Here's our weekly roundup of the new products CNET reviewers liked best.
2011 Chevrolet Volt
Editors' rating: 4 out of 5
The good: The weight of its battery gives the 2011 Chevrolet Volt a planted feel, and its electric power train can greatly reduce gasoline usage. The hard-drive-based navigation system warns of traffic problems. A smartphone app lets you set charging times and offers other features, such as car location.
The bad: The Volt brakes unevenly, which can lead to panic stops. The cabin interface buttons are strewn around the center stack with no apparent logic, and the navigation system does not list electric-car charging stations.
The bottom line: Although pricey, the 2011 Chevrolet Volt will work excellently for anyone who commutes less than 40 miles, as it requires almost no gas during a typical week while providing a comfortable ride.
The good: The Seagate GoFlex Slim external hard drive is fast, compact, sturdy, flexible, and relatively affordable. The drive supports USB 3.0 and includes software that enables both Macs and PCs to have full access to it without the need to change the drive's file system.
The bad: The GoFlex Slim caps at only 320GB of storage.
The bottom line: With an ultrathin, sturdy design and fast performance, the Seagate GoFlex Slim external hard drive makes a great companion for a laptop that has built-in support for USB 3.0.
The good: The lightweight Sennheiser PX100-IIi improves on an earlier design with reinforced hinges for extra durability, an in-line remote, and single-sided cabling for tangle-free transportation and storage in the included carrying bag.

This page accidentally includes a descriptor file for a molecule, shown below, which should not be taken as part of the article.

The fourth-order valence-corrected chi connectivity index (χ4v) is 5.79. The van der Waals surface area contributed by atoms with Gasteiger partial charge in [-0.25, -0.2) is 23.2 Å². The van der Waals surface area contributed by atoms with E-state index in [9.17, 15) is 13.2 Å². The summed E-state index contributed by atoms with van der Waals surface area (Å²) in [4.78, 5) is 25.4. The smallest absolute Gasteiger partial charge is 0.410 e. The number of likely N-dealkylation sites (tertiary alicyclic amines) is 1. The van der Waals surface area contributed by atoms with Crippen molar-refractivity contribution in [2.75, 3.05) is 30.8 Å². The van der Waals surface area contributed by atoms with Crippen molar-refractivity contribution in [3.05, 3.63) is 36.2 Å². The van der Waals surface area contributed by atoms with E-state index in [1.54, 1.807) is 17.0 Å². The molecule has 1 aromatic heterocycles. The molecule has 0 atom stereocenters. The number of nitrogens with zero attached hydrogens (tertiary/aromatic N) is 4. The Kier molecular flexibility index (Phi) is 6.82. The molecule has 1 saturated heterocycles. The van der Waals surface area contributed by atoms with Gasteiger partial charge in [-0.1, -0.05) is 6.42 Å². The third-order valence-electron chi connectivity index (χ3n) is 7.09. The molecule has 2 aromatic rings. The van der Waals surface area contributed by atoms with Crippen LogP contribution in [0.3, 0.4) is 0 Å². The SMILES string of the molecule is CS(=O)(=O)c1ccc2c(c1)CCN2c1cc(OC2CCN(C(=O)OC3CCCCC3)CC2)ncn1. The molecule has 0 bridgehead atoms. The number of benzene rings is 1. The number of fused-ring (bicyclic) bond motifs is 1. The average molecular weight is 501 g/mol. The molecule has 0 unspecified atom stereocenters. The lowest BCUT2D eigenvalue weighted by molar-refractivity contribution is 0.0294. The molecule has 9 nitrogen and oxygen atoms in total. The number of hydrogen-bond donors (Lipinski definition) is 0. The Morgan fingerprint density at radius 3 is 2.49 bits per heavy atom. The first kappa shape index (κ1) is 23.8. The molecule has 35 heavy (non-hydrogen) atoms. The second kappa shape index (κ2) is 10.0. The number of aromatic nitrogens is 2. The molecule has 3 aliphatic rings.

The bad: A prevalent midbass hump muddies the low-end spectrum and adds misplaced sonic weight for music with homophonic melodies, such as classical and jazz.
The bottom line: Despite their lightweight structure, the Sennheiser PX100-IIi headphones are surprisingly powerful, and we recommend them for travelers, students, and anyone else shopping for new open-backed headphones.
The good: The Linksys E1500 Wireless-N Router with SpeedBoost has a nice, compact design and offers good performance. It's affordable and comes with Cisco Connect, an intuitive software application that helps you set up and manage a home wireless network with ease.
The bad: The Linksys E1500 lacks advanced features such as dual-band, Gigabit Ethernet, and support for USB devices. Its Guest Networking feature only supports a maximum of 10 clients at a time.
The bottom line: Relatively fast and very easy to use, the Linksys E1500 Wireless-N Router with SpeedBoost is a good fit for home users, especially those with little networking know-how.
The good: The Nokia Astound boasts a sleek, premium design and affordable price tag. Call quality is good, and the phone's 8-megapixel camera takes great photos and video.
The bad: The smartphone can be sluggish and the Symbian 3 operating system is still behind the curve in ease of use and functionality.
The bottom line: The Nokia Astound is a beautifully designed and affordable smartphone for T-Mobile, but there are other budget-friendly options available with better performance and that are easier to use.
The good: The Samsung UND6400 series offers beautiful, compact styling with an ultrathin bezel and panel for a nearly all-picture look. It produces relatively deep black levels for an edge-lit LED-based LCD TV, with accurate color in bright areas, excellent video processing, and improved 3D picture quality. The Smart Hub Internet portal boasts more apps and streaming services than the competition.
The bad: This Samsung LED TV is relatively expensive. Its picture suffers from imperfect screen uniformity and blue-tinged darker areas, while its glossy screen reflects a lot of ambient light. The UND6400's Smart Hub lacks Amazon Instant, its search is next to useless, and its interface can be cluttered and confusing.
The bottom line: Solid overall 2D and 3D picture quality, as well as a wealth of features and beautiful looks, mark the Samsung UND6400 as one of the better edge-lit LED-based LCD TVs we've tested.